|“||... built a complete pyramid at Kahun, with a solid granite funerary temple and complex of buildings. Such projects optimally took fifteen to twenty years to complete, even with the mudbrick cores used in Middle Kingdom pyramids.||”|
At present, the problem concerning the reign length of Senusret II is irresolvable but many Egyptologists today prefer to assign him a reign of 9 or 10 years only given the absence of higher dates attested for him beyond his 8th regnal year. This would entail amending the 19-year figure which the Turin Canon assigns for a 12th dynasty ruler in his position to 9 years instead. However, Senusret II's monthly figure on the throne might be ascertained. According to Jürgen von Beckerath, the temple documents of El-Lahun, the pyramid city of Sesostris/Senusret II often mention the Festival of "Going Forth to Heaven" which might be the date of death for this ruler. These documents state that this Festival occurred on IV Peret day 14. Since Senusret II ruled in a coregency with his father Amenemhet II for 3 years and Middle Kingdom coregencies began on the start of the new year on I Akhet day 1, Senusret II's monthly fraction should have been 7 months and 13 days; hence, he presumably ruled Egypt for 9 or 19 years, 7 months 13 days.
Senusret II may not have shared a coregency with his son, Senusret III, unlike most other Middle Kingdom rulers. Some scholars are of the view that he did, noting a scarab with both kings names inscribed on it, a dedication inscription celebrating the resumption of rituals begun by Senusret II and III, and a papyrus which was thought to mention Senusret II's 19th year and Senusret III's first year.' None of these three items, however, necessitate a coregency. Moreover, the evidence from the papyrus document is now obviated by the fact that the document has been securely dated to Year 19 of Senusret III and Year 1 of Amenemhet III. At present, no document from Senusret II's reign has been discovered from Lahun, the king's new capital city.
In 1889, the English Egyptologist Flinders Petrie found "a marvellous gold and inlaid royal uraeus" that must have originally formed part of Senusret II's looted burial equipment in a flooded chamber of the king's pyramid tomb. It is now located in the Cairo Museum. The tomb of Princess Sithathoriunet, a daughter of Senusret II, was also discovered by Egyptologists in a separate burial site. Several pieces of jewellery from her tomb including a pair of pectorals and a crown or diadem were found there. They are now displayed at the Metropolitan Museum of New York or the Cairo Museum in Egypt.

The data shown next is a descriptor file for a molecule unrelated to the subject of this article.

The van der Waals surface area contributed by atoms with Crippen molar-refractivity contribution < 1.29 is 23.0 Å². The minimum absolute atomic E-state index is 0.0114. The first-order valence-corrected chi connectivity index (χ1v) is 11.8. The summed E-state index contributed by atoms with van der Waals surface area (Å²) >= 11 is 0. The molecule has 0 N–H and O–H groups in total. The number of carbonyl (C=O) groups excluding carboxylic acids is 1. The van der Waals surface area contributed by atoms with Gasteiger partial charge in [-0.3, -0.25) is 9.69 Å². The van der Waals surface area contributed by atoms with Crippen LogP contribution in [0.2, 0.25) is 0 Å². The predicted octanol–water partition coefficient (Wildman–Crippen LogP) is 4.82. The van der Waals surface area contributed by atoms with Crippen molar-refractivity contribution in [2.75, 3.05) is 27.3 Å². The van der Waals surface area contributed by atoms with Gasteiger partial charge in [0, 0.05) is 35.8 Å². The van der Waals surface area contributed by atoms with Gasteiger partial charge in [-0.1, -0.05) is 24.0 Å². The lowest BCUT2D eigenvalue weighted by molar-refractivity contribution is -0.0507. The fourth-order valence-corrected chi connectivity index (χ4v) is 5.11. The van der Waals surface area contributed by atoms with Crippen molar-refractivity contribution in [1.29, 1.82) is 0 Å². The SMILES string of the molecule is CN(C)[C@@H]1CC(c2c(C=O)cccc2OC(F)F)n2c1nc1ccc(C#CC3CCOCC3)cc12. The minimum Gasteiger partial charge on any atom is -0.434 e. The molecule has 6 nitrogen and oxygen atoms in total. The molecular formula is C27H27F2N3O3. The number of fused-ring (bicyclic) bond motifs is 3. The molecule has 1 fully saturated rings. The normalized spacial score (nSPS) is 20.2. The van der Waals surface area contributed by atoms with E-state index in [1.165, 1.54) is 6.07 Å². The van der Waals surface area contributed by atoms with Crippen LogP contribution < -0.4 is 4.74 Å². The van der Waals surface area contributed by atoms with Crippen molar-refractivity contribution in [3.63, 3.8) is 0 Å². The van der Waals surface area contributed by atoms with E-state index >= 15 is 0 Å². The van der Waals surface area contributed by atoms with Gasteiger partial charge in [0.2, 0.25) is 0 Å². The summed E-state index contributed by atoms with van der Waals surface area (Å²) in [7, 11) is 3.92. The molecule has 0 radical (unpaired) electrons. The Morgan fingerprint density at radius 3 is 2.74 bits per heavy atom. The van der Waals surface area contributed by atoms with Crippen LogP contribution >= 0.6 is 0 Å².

In 2009, Egyptian archaeologists announced the results of new excavations led by egyptologist Abdul Rahman Al-Ayedi. They described unearthing a cache of pharaonic-era mummies in brightly painted wooden coffins near the Lahun pyramid. The mummies were reportedly the first to be found in the sand-covered desert rock surrounding the pyramid.
- Peter Clayton, Chronicle of the Pharaohs, Thames & Hudson Ltd, (1994), p.78
- Miroslav Verner, The Pyramids: The Mystery, Culture, and Science of Egypt's Great Monuments, Grove Press 2002. p.386
- W. M. F. Petrie, Illahun, Kahun and Gurob, London 1891, pp.5ff.
- Clayton, p.83
- Eugene H. Merrill, Kingdom of Priests, Grand Rapids: Baker Academic, 2008, 66-68.
- Mark Stone, Reading the Highest Attested Date for Senwosret II: Stela Cairo JE 59485, GM 159(1997), pp.91-100
- Frank Yurco, "Black Athena: An Egyptological Review" in Black Athena Revisited, (editor: M. Lefkowitz), University of North Carolina Press: 1996, p.69 (ISBN 0-8078-4555-8)
- Jürgen von Beckerath, Nochmals zur Chronologie der XII. Dynastie, Orientalia Vo.64 (1995), p.447
- Ludwig Borchardt, ZAS 37 (1899) 91; A.H. Gardiner, JEA 31 (1945) pp.21-22; W.K. Simpson, LA V900
- Jacques de Morgan, Catalogue, Catalogue des monuments I 25 [I78]; LD II 123e; Felsinschrinrift bei Aswan
- Murnane, William J. Ancient Egyptian Coregencies, Studies in Ancient Oriental Civilization (SAOC) 40. The Oriental Institute of the University of Chicago, 1977, p.9
- Clayton, p.80
- See El-Lahun recent discoveries and online Cache of mummies unearthed at Egypt's Lahun pyramid.
- W. Grajetzki, The Middle Kingdom of Ancient Egypt: History,Archaeology and Society, Duckworth, London 2006 ISBN 0-7156-3435-6, 48-51